Opportunity For Insight Wasted in ‘The East’

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HollywoodChicago.com Oscarman rating: 2.5/5.0
Rating: 2.5/5.0

CHICAGO – Brit Marling is an undeniably smart, forward-thinking writer/actress in that she refuses to succumb to gender stereotypes and tries to chart her own way through the independent film movement. If this is true, and I still believe it is, why did “The East,” in which she stars and which she co-wrote, end up so frustratingly melodramatic? Why was the opportunity for true commentary or even character development within this fascinating world discarded in favor of an awkwardly-staged and poorly-written love story laden with genre tropes? I so wanted to like “The East,” but it never pointed me in the direction where I could do so.

It’s a world rich for dramatic potential – the domestic terrorists who challenge big business through action and the people who try to think one step ahead of them to keep their companies thriving. It’s quite easy to believe that a mega-company like Monsanto, for example, not only has people willing to attack it in very physical protestation but that it hires a company to make sure those people don’t get past the planning stage.

The East
The East
Photo credit: Fox Searchlight

One person who works for such a company is Sarah (Marling), who is the underling for the somewhat-cartoonishly-evil Sharon (Patricia Clarkson), a woman who seems to enjoy her role as the keeper of the machine of Capitalism. She goes undercover in The East, a notorious group of protestors so deep underground that they’re spoken about in hushed tones and that one needs to essentially be kidnapped to speak to them. They’ve staged not just standard protests but crimes against major corporations in an attempt to shine lights on the way they’re damaging the economy, society, etc. Run by the charismatic Benji (Alexander Skarsgard) and headstrong Izzy (Ellen Page), they are a communal mini-society with a purpose.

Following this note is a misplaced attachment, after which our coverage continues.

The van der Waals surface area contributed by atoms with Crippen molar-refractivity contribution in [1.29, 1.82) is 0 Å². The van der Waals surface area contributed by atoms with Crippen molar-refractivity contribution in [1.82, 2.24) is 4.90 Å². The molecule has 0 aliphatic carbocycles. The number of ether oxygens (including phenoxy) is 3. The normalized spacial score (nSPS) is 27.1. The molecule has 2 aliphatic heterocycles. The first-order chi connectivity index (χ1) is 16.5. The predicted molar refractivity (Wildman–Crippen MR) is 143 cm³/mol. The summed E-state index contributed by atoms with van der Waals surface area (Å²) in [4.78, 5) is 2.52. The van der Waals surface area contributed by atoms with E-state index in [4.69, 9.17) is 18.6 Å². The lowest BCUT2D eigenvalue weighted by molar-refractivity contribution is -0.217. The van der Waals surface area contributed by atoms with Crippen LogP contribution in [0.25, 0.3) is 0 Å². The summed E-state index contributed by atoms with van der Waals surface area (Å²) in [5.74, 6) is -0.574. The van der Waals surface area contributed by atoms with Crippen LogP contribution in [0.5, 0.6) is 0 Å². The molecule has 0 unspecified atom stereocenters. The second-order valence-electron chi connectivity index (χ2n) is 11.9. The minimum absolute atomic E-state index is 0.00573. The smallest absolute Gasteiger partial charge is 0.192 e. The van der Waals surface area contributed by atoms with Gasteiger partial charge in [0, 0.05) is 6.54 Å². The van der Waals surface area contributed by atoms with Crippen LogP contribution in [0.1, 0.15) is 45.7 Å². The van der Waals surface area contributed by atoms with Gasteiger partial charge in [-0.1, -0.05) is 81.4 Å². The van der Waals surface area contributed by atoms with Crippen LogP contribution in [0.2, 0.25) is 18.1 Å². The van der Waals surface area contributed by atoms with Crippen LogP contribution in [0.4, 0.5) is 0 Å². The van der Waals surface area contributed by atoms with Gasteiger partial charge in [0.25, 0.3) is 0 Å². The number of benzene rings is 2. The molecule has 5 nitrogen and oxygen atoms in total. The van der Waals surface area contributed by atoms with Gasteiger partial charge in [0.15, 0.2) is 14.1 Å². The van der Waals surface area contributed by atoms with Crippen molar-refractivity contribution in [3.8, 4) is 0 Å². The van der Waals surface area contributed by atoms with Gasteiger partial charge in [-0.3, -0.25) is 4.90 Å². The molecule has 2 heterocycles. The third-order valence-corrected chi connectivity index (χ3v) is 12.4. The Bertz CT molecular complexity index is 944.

As with most groups, even the most well-intentioned, there are cracks in the fabric of The East. Izzy sometimes wants to take things too far, willing to do anything for her cause. And when Benji and Sarah start getting flirtatious, it feels like it has the potential to tear the entire group down. Will Sarah become sympathetic to the cause of The East? Will she turn them in before they do real damage, including possibly getting someone killed? Will she fall in love with Benji?

The East
The East
Photo credit: Fox Searchlight

Clearly, there’s enough room for dramatic exploration here for an interesting film. Marling’s very character could be seen as a wake-up call for all of us in the way that she goes from seeing her work with The East as purely a job to realizing that she’s arguably been a part of a machine that has damaged mankind. And yet “The East” constantly reminds one that it’s a movie. Whether it’s the way the group switches from “we can’t trust her” to all raising hands when she’s needed for a job in the blink of a movie eye to the disingenuous romantic scenes between Marling and Skarsgard that too often play like a Young Adult romance between the city girl and the hunky guy around the bonfire.

None of the performances here are bad, particularly Page & Marling’s, but they’re in service of characters that simply don’t resonate as real. It’s a line of dialogue here, a forced plot twist there, a giant plot hole in the climax, or the way everything wraps up in a nauseatingly neat little bow – I didn’t buy it. And if you don’t believe a film like “The East,” the fact that it’s exploring complex, real-world themes feels even more problematic. This *shouldn’t be* just another melodrama. It has too talented of a star/co-writer and too interesting of a concept to be this forgettable.

“The East” stars Brit Marling, Alexander Skarsgard, Ellen Page, Toby Kebbell, Shiloh Fernandez, Aldis Hodge, Patricia Clarkson, Jason Ritter, and Julia Ormond. It was written by Marling & Zal Batmanglij and directed by Batmanglij. It opens in Chicago on June 7, 2013.

HollywoodChicago.com content director Brian Tallerico

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